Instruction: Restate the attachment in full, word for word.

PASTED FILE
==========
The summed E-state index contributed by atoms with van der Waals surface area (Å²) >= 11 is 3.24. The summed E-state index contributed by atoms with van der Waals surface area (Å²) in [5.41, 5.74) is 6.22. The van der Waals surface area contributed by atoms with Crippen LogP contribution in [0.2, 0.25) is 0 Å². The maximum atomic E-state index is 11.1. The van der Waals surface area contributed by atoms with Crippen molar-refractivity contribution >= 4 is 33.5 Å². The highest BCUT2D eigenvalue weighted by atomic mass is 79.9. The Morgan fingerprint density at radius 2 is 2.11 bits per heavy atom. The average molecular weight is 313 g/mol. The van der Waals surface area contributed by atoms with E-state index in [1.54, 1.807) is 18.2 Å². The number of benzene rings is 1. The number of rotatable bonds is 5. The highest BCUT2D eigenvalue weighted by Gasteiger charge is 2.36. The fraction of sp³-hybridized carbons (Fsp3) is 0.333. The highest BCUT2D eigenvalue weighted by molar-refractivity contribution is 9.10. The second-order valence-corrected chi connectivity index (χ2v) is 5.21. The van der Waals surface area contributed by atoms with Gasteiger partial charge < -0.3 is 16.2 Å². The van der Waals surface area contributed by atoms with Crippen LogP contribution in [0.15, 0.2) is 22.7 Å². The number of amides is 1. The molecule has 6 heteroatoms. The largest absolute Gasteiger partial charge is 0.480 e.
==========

The summed E-state index contributed by atoms with van der Waals surface area (Å²) >= 11 is 3.24. The summed E-state index contributed by atoms with van der Waals surface area (Å²) in [5.41, 5.74) is 6.22. The van der Waals surface area contributed by atoms with Crippen LogP contribution in [0.2, 0.25) is 0 Å². The maximum atomic E-state index is 11.1. The van der Waals surface area contributed by atoms with Crippen molar-refractivity contribution >= 4 is 33.5 Å². The highest BCUT2D eigenvalue weighted by atomic mass is 79.9. The Morgan fingerprint density at radius 2 is 2.11 bits per heavy atom. The average molecular weight is 313 g/mol. The van der Waals surface area contributed by atoms with E-state index in [1.54, 1.807) is 18.2 Å². The number of benzene rings is 1. The number of rotatable bonds is 5. The highest BCUT2D eigenvalue weighted by Gasteiger charge is 2.36. The fraction of sp³-hybridized carbons (Fsp3) is 0.333. The highest BCUT2D eigenvalue weighted by molar-refractivity contribution is 9.10. The second-order valence-corrected chi connectivity index (χ2v) is 5.21. The van der Waals surface area contributed by atoms with Gasteiger partial charge < -0.3 is 16.2 Å². The van der Waals surface area contributed by atoms with Crippen LogP contribution in [0.15, 0.2) is 22.7 Å². The number of amides is 1. The molecule has 6 heteroatoms. The largest absolute Gasteiger partial charge is 0.480 e.